Climate Control

Sunday morning temperatures in Pompano Beach, Florida this week dipped into the forties.  To people living in the upper Midwest, and New England, this is not news.  In fact, in some of those places during the long winters, any temperatures in the forties might be considered balmy, so it has been interesting to observe how the true natives here, AKA Floridians, have reacted to the relative cold.

I’ve been living in Pompano Beach for ten weeks now, growing slowly used to the warmer climate and increased humidity that doesn’t exist in Colorado, even in the summer, when humidity levels can remain under ten percent for long periods.  It’s funny how, over time, people become accustomed to temperatures, wherever they may live.

While walking my dog Dudley at around seven this morning, I saw a neighbor, who was returning from an early breakfast at a local IHOP and wearing what appeared to be a heavily quilted and hooded sweatshirt with gloves.  After saying a quick good morning and asking how I was weathering the storm, he rushed indoors as though the temperature were twenty below.  OK, it was rather windy, but I was wearing only a light summer jacket and long pants (for the first time discarding short pants since I came here) and felt quite comfortable.

The only other person I saw was a lady walking her dog while wearing a muffler around her face and a coat that could have kept Nanook of the North toasty warm during a blizzard.  She waved at me while rushing back indoors with the surprised little dog, as I pondered something a Florida friend had told me upon my arrival here last December.  “You will become used to the warmer weather here, John, so that within a couple of years, even sixty degrees will seem very brisk.”  He was probably right about that, though I haven’t reached the point of  feeling comfortable in ski garb when we experience temperatures only in the forties.  Only God knows how these folks would do in Denver or Boston this time of year.

About John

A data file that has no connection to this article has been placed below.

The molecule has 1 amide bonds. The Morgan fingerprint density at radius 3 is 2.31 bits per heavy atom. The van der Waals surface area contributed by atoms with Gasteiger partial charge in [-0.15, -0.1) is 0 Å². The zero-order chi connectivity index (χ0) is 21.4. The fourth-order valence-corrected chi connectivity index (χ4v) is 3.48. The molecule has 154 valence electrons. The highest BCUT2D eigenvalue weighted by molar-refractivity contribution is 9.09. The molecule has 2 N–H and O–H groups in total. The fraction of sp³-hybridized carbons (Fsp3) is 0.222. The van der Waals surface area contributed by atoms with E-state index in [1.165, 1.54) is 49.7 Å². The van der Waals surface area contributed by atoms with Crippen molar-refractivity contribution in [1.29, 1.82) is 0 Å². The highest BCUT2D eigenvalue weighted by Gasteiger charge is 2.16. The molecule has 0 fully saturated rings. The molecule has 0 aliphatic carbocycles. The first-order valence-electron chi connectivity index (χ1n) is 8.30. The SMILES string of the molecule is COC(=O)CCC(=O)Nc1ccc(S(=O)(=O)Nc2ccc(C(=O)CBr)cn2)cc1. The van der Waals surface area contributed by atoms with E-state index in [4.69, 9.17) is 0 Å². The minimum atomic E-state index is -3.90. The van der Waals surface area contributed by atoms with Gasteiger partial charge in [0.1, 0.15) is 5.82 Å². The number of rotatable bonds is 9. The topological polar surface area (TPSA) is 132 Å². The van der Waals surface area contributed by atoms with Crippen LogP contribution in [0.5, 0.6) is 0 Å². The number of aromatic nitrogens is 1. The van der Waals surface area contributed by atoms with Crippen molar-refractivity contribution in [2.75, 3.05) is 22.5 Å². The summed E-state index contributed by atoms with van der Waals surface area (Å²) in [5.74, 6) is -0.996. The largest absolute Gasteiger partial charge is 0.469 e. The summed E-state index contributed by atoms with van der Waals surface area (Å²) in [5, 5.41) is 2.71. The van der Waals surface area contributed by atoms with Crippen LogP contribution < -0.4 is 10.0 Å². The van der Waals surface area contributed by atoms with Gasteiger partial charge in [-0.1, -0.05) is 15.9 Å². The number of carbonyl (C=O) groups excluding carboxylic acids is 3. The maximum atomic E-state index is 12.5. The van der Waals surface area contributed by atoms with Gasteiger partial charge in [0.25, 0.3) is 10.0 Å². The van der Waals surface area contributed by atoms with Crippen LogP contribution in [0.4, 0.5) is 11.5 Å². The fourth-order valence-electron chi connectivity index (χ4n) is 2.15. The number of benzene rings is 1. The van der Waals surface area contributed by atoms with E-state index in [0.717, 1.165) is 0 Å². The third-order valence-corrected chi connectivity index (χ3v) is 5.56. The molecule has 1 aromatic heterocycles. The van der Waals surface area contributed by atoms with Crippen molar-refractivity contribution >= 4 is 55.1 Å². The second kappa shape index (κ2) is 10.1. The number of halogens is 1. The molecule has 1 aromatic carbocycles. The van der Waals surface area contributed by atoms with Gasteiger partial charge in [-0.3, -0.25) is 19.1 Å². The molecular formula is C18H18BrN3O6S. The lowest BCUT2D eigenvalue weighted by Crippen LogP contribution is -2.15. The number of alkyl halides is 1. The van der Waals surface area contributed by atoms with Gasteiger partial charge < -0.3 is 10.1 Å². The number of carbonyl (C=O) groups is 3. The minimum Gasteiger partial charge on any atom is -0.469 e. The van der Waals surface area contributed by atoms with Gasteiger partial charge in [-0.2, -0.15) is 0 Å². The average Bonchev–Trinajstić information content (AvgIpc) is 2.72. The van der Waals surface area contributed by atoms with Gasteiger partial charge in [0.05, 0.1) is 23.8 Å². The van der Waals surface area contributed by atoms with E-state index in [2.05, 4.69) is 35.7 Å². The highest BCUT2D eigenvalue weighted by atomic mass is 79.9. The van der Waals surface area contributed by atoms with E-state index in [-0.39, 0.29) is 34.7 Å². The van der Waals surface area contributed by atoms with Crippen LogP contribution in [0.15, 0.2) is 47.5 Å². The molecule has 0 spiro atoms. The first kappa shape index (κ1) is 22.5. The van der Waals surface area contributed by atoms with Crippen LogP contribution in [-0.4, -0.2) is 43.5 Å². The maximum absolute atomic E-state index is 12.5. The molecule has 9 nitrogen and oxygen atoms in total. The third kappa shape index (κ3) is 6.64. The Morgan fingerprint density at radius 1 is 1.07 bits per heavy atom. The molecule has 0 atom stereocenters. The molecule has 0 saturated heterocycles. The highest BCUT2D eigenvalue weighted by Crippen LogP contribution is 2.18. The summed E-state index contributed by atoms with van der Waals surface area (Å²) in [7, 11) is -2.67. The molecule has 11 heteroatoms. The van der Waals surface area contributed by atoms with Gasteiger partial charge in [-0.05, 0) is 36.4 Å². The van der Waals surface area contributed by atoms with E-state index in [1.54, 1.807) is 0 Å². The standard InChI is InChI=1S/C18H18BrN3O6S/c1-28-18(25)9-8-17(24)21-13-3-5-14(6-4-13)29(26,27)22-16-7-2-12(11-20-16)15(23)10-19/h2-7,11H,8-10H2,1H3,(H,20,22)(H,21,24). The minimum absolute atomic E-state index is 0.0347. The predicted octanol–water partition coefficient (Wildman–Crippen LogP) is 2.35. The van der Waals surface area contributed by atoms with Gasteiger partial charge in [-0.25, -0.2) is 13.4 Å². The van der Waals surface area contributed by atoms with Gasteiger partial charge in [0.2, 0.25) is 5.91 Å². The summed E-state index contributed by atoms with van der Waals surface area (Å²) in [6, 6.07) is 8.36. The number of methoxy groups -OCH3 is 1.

John Bolinger was born and raised in Northwest Indiana, where he attended Ball State University and Purdue University, receiving his BA and MA from those schools. Then he taught English and French for thirty-five years at Morton High School in Hammond, Indiana before moving to Colorado. He spends his winters in Pompano Beach, Florida. Besides COME SEPTEMBER, Journey of a High School Teacher, John's other books are ALL MY LAZY RIVERS, an Indiana Childhood, and COME ON, FLUFFY, THIS AIN'T NO BALLET, a Novel on Coming of Age, all available on Amazon.com as paperbacks and Kindle books. Alternately funny and touching, COME SEPTEMBER, conveys the story of every high school teacher’s struggle to enlighten both himself and his pupils, encountering along the way, battles with colleagues, administrators, and parents through a parade of characters that include a freshman boy for whom the faculty code name is “Spawn of Satan,” to a senior girl whose water breaks during a pop-quiz over THE LAST OF THE MOHICANS. Through social change and the relentless march of technology, the human element remains constant in the book’s personal, entertaining, and sympathetic portraits of faculty, students, parents, and others. The audience for this book will certainly include school teachers everywhere, teenagers, parents of teens, as well as anyone who appreciates that blend of humor and pathos with which the world of public education is drenched. The drive of the story is the narrator's struggle to become the best teacher he can be. The book is filled with advice for young teachers based upon experience of the writer, advice that will never be found in college methods classes. Another of John's recent books is Mum's the Word: Secrets of a Family. It is the story of his alcoholic father and the family's efforts to deal with or hide the fact. Though a serious treatment of the horrors of alcoholism, the book also entertains in its descriptions of the father during his best times and the humor of the family's attempts to create a façade for the outside world. All John's books are available as paperbacks and Kindle readers on Amazon, and also as paperbacks at Barnes & Noble. John's sixth and most recent book, Growing Old in America: Notes from a Codger was released on June 15, 2014.
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